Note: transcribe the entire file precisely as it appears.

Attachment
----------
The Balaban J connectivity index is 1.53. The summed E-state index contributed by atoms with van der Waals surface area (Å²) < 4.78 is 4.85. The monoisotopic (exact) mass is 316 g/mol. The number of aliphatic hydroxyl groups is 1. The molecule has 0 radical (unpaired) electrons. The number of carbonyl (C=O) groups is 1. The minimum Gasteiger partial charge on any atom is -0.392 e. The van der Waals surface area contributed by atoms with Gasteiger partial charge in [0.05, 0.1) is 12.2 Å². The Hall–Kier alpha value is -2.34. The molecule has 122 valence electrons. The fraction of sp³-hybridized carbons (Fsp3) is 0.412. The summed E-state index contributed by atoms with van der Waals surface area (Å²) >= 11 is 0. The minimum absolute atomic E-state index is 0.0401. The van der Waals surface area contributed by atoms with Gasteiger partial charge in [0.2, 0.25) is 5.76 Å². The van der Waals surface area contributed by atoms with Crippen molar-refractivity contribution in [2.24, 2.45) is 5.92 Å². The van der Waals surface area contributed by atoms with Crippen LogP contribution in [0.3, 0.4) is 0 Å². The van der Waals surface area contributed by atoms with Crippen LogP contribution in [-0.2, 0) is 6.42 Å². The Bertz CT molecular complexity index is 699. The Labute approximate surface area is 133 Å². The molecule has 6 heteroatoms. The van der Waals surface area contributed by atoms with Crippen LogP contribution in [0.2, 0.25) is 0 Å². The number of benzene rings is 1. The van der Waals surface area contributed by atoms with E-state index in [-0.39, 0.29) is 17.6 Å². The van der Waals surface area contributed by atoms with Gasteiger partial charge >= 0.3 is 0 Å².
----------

The Balaban J connectivity index is 1.53. The summed E-state index contributed by atoms with van der Waals surface area (Å²) < 4.78 is 4.85. The monoisotopic (exact) mass is 316 g/mol. The number of aliphatic hydroxyl groups is 1. The molecule has 0 radical (unpaired) electrons. The number of carbonyl (C=O) groups is 1. The minimum Gasteiger partial charge on any atom is -0.392 e. The van der Waals surface area contributed by atoms with Gasteiger partial charge in [0.05, 0.1) is 12.2 Å². The Hall–Kier alpha value is -2.34. The molecule has 122 valence electrons. The fraction of sp³-hybridized carbons (Fsp3) is 0.412. The summed E-state index contributed by atoms with van der Waals surface area (Å²) >= 11 is 0. The minimum absolute atomic E-state index is 0.0401. The van der Waals surface area contributed by atoms with Gasteiger partial charge in [0.2, 0.25) is 5.76 Å². The van der Waals surface area contributed by atoms with Crippen molar-refractivity contribution in [2.24, 2.45) is 5.92 Å². The van der Waals surface area contributed by atoms with Crippen LogP contribution in [0.3, 0.4) is 0 Å². The van der Waals surface area contributed by atoms with Crippen LogP contribution in [-0.2, 0) is 6.42 Å². The Bertz CT molecular complexity index is 699. The Labute approximate surface area is 133 Å². The molecule has 6 heteroatoms. The van der Waals surface area contributed by atoms with Crippen LogP contribution in [0.2, 0.25) is 0 Å². The number of benzene rings is 1. The van der Waals surface area contributed by atoms with E-state index in [-0.39, 0.29) is 17.6 Å². The van der Waals surface area contributed by atoms with Gasteiger partial charge >= 0.3 is 0 Å².